The Earthly Framespresent
The Rainbow Table
Nine full-length albums for each chromatic value, plus black and white.
The Earthly Frames are not known for putting out accessible music. Taped Over seems at first to break with this convention, offering some straightforward, melancholy Americana. The lyrics and title focus on a pre-digital, Younger era. The music, too, doesn’t veer far from the folk-rock formula of banjos, mandolins, harmonica, and Nashville-sounding baritone guitars that were popular in the 1970s and again in the 1990s.
However, on closer listen, those heady Sci-Fi-esque metaphysics from the ‘Frames previous materials are still there. On the opening track, “My Worst Self,” the singer is not just referring to a bad day, but in its dedication to a “v875,” it seems to actually be talking about an Earth-616-style alternate universe self. In “Pixels,” Walsh’s shrill and affected voice notes to the ever-present screen molecule, “It’s a funny little world you’ve got yourself rendered here.” The title track, too, seems not to talk about a nostalgic VHS mishap but about aging and identity, “A plank to the head, on the ship of Theseus, hull marks obscured, we taped over them.” Yikes.
The Empty Fields
This recording focuses on ecosystem degradation and the inevitable environmental collapse. Long string quartets follow the arches of mass extinction cycles, surface temperature data is rendered as a droning, foreboding doomsday siren, and species variation becomes unsurvivable mutations. This full length takes the "green" position in The Rainbow Table. It is meditative, apocalyptic, and stoic with a strange resilient beauty.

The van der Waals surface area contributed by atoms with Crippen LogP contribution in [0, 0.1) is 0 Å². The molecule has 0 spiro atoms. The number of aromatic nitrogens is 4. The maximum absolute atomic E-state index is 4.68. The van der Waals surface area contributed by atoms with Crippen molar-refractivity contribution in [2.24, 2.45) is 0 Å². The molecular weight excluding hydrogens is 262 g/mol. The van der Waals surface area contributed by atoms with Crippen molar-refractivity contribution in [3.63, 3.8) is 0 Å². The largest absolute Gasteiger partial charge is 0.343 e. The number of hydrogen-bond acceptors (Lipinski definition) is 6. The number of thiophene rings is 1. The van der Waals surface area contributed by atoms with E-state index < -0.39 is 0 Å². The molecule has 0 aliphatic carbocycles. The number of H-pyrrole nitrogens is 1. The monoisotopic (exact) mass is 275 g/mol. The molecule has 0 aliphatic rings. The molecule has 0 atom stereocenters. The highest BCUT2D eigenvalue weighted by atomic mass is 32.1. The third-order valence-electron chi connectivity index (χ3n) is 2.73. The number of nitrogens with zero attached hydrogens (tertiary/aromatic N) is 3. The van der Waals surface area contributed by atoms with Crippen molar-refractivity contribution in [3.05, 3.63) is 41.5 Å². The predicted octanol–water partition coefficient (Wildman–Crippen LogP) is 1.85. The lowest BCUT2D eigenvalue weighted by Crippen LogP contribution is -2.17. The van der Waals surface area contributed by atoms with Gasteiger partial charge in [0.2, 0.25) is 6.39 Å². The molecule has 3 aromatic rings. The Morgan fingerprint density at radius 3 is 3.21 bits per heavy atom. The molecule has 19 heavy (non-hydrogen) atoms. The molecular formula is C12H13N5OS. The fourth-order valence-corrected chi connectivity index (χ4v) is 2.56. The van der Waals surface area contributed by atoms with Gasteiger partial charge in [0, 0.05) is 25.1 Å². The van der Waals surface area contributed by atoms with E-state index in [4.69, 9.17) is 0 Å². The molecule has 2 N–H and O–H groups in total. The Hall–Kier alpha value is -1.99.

Pulsar Palace lands squarely in the Electronic genre. Its beats, samples, and oscillations operate in the kosmische zone whilst the occasional guitar or orchestration reminds of Earthly Frames penchant for psych and art-rock. Each track is named for a room or space within the imagined Pulsar Palace. It is a walking tour equal parts grandeur and grotesque.
Ruine, a combination of "ruin" and "rune" is the third full length by The Earthly Frames. It's a broken memory palace with allusions to the genres that were popular when I was a youngster. Subject matter ranges from personal memory to imagined futures.
On Light Reading, The Earthly Frames second full-length, Walsh’s powers of sonic and narrative fuckery are in their prime. The album follows the format of an imagined reading list. There's a corresponding song for each obtuse-sounding book. Titles such as “A Doorbell for Finite Beings” or “Dismantling Ubiquitous Monitoring Systems” offer glimpses into a parallel universe with exotic, yet obsolete, technology. With each track, we hover briefly into the lonely worlds of ghost singers, failed philosophers, and dead ideas. It's a pile of books no one will ever read - a minority report filed away and forgotten. And yet, with Light Reading, The Earthly Frames remind us that knowledge, the reality we don't throw away, is indeed the power.
The Conjurer's Thread
So you've lost all your heroes? Magic stopped working? Feds at the door? Perhaps you too have lost the thread.